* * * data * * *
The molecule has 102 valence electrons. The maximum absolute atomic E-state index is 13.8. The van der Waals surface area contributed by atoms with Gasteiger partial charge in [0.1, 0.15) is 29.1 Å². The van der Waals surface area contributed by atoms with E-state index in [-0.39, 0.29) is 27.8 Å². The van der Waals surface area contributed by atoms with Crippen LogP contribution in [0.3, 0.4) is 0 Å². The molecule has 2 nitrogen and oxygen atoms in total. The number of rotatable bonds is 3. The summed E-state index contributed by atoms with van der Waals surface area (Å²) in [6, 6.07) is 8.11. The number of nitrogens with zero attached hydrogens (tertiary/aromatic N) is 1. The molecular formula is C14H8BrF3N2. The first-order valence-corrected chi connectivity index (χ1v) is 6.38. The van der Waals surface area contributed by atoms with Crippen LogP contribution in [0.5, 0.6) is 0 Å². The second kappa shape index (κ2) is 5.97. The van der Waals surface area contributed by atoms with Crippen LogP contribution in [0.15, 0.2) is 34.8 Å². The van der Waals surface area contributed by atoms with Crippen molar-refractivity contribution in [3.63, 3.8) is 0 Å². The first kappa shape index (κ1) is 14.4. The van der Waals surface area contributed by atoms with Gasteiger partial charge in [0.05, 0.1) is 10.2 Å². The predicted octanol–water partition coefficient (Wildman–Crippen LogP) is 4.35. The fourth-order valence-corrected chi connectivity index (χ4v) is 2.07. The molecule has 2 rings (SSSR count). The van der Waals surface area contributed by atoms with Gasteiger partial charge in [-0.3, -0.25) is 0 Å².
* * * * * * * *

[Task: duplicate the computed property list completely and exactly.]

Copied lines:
The molecule has 102 valence electrons. The maximum absolute atomic E-state index is 13.8. The van der Waals surface area contributed by atoms with Gasteiger partial charge in [0.1, 0.15) is 29.1 Å². The van der Waals surface area contributed by atoms with E-state index in [-0.39, 0.29) is 27.8 Å². The van der Waals surface area contributed by atoms with Crippen LogP contribution in [0.3, 0.4) is 0 Å². The molecule has 2 nitrogen and oxygen atoms in total. The number of rotatable bonds is 3. The summed E-state index contributed by atoms with van der Waals surface area (Å²) in [6, 6.07) is 8.11. The number of nitrogens with zero attached hydrogens (tertiary/aromatic N) is 1. The molecular formula is C14H8BrF3N2. The first-order valence-corrected chi connectivity index (χ1v) is 6.38. The van der Waals surface area contributed by atoms with Crippen LogP contribution in [0.5, 0.6) is 0 Å². The second kappa shape index (κ2) is 5.97. The van der Waals surface area contributed by atoms with Crippen LogP contribution in [0.15, 0.2) is 34.8 Å². The van der Waals surface area contributed by atoms with Crippen molar-refractivity contribution in [3.63, 3.8) is 0 Å². The first kappa shape index (κ1) is 14.4. The van der Waals surface area contributed by atoms with Gasteiger partial charge in [0.05, 0.1) is 10.2 Å². The predicted octanol–water partition coefficient (Wildman–Crippen LogP) is 4.35. The fourth-order valence-corrected chi connectivity index (χ4v) is 2.07. The molecule has 2 rings (SSSR count). The van der Waals surface area contributed by atoms with Gasteiger partial charge in [-0.3, -0.25) is 0 Å².